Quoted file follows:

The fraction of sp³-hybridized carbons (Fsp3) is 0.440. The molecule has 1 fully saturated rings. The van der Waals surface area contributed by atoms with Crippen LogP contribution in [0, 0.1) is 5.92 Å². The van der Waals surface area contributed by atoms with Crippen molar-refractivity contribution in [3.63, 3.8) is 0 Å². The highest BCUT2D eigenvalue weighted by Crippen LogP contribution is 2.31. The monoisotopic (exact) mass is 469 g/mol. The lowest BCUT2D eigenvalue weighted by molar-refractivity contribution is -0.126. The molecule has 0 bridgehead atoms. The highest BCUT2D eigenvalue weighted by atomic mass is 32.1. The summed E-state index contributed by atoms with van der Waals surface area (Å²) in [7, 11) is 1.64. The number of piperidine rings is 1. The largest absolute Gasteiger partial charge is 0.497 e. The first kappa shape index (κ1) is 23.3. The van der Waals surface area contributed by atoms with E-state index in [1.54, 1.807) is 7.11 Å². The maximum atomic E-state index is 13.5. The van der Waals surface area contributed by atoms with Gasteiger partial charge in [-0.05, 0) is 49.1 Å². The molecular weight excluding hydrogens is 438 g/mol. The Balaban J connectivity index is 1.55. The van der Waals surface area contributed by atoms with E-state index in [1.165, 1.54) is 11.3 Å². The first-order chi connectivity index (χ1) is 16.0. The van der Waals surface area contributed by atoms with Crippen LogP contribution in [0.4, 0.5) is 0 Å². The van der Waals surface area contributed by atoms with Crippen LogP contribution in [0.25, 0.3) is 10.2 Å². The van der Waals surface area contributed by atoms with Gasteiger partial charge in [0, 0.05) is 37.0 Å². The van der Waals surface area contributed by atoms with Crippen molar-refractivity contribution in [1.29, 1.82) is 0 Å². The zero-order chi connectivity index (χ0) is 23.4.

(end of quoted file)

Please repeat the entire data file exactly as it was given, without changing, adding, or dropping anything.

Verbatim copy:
The fraction of sp³-hybridized carbons (Fsp3) is 0.440. The molecule has 1 fully saturated rings. The van der Waals surface area contributed by atoms with Crippen LogP contribution in [0, 0.1) is 5.92 Å². The van der Waals surface area contributed by atoms with Crippen molar-refractivity contribution in [3.63, 3.8) is 0 Å². The highest BCUT2D eigenvalue weighted by Crippen LogP contribution is 2.31. The monoisotopic (exact) mass is 469 g/mol. The lowest BCUT2D eigenvalue weighted by molar-refractivity contribution is -0.126. The molecule has 0 bridgehead atoms. The highest BCUT2D eigenvalue weighted by atomic mass is 32.1. The summed E-state index contributed by atoms with van der Waals surface area (Å²) in [7, 11) is 1.64. The number of piperidine rings is 1. The largest absolute Gasteiger partial charge is 0.497 e. The first kappa shape index (κ1) is 23.3. The van der Waals surface area contributed by atoms with E-state index in [1.54, 1.807) is 7.11 Å². The maximum atomic E-state index is 13.5. The van der Waals surface area contributed by atoms with Gasteiger partial charge in [-0.05, 0) is 49.1 Å². The molecular weight excluding hydrogens is 438 g/mol. The Balaban J connectivity index is 1.55. The van der Waals surface area contributed by atoms with E-state index in [1.165, 1.54) is 11.3 Å². The first-order chi connectivity index (χ1) is 16.0. The van der Waals surface area contributed by atoms with Crippen LogP contribution in [0.4, 0.5) is 0 Å². The van der Waals surface area contributed by atoms with Crippen LogP contribution in [0.25, 0.3) is 10.2 Å². The van der Waals surface area contributed by atoms with Gasteiger partial charge in [0, 0.05) is 37.0 Å². The van der Waals surface area contributed by atoms with Crippen molar-refractivity contribution in [1.29, 1.82) is 0 Å². The zero-order chi connectivity index (χ0) is 23.4.